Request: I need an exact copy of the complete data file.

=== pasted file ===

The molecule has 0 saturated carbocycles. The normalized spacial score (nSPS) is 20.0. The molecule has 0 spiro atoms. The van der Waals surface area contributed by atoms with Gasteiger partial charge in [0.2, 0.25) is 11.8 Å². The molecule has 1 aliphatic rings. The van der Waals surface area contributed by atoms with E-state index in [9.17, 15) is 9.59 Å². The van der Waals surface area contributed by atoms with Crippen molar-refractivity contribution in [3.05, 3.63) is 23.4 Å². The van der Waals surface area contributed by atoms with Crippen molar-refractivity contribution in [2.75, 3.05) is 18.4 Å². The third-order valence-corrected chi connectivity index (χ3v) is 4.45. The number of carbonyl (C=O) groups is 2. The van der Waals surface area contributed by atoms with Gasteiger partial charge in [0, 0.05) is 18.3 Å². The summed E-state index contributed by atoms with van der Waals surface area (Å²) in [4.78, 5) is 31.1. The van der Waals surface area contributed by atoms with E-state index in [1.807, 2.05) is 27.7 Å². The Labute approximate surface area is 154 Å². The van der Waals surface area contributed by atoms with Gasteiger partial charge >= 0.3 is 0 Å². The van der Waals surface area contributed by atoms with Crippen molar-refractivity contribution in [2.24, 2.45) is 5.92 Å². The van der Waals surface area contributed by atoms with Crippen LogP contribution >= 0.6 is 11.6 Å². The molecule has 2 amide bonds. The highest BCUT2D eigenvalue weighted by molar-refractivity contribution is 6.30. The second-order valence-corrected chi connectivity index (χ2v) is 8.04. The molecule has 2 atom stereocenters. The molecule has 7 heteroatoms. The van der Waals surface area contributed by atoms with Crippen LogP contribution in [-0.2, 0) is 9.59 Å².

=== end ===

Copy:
The molecule has 0 saturated carbocycles. The normalized spacial score (nSPS) is 20.0. The molecule has 0 spiro atoms. The van der Waals surface area contributed by atoms with Gasteiger partial charge in [0.2, 0.25) is 11.8 Å². The molecule has 1 aliphatic rings. The van der Waals surface area contributed by atoms with E-state index in [9.17, 15) is 9.59 Å². The van der Waals surface area contributed by atoms with Crippen molar-refractivity contribution in [3.05, 3.63) is 23.4 Å². The van der Waals surface area contributed by atoms with Crippen molar-refractivity contribution in [2.75, 3.05) is 18.4 Å². The third-order valence-corrected chi connectivity index (χ3v) is 4.45. The number of carbonyl (C=O) groups is 2. The van der Waals surface area contributed by atoms with Gasteiger partial charge in [0, 0.05) is 18.3 Å². The summed E-state index contributed by atoms with van der Waals surface area (Å²) in [4.78, 5) is 31.1. The van der Waals surface area contributed by atoms with E-state index in [1.807, 2.05) is 27.7 Å². The Labute approximate surface area is 154 Å². The van der Waals surface area contributed by atoms with Gasteiger partial charge >= 0.3 is 0 Å². The van der Waals surface area contributed by atoms with Crippen molar-refractivity contribution in [2.24, 2.45) is 5.92 Å². The van der Waals surface area contributed by atoms with Crippen LogP contribution >= 0.6 is 11.6 Å². The molecule has 2 amide bonds. The highest BCUT2D eigenvalue weighted by molar-refractivity contribution is 6.30. The second-order valence-corrected chi connectivity index (χ2v) is 8.04. The molecule has 2 atom stereocenters. The molecule has 7 heteroatoms. The van der Waals surface area contributed by atoms with Crippen LogP contribution in [-0.2, 0) is 9.59 Å².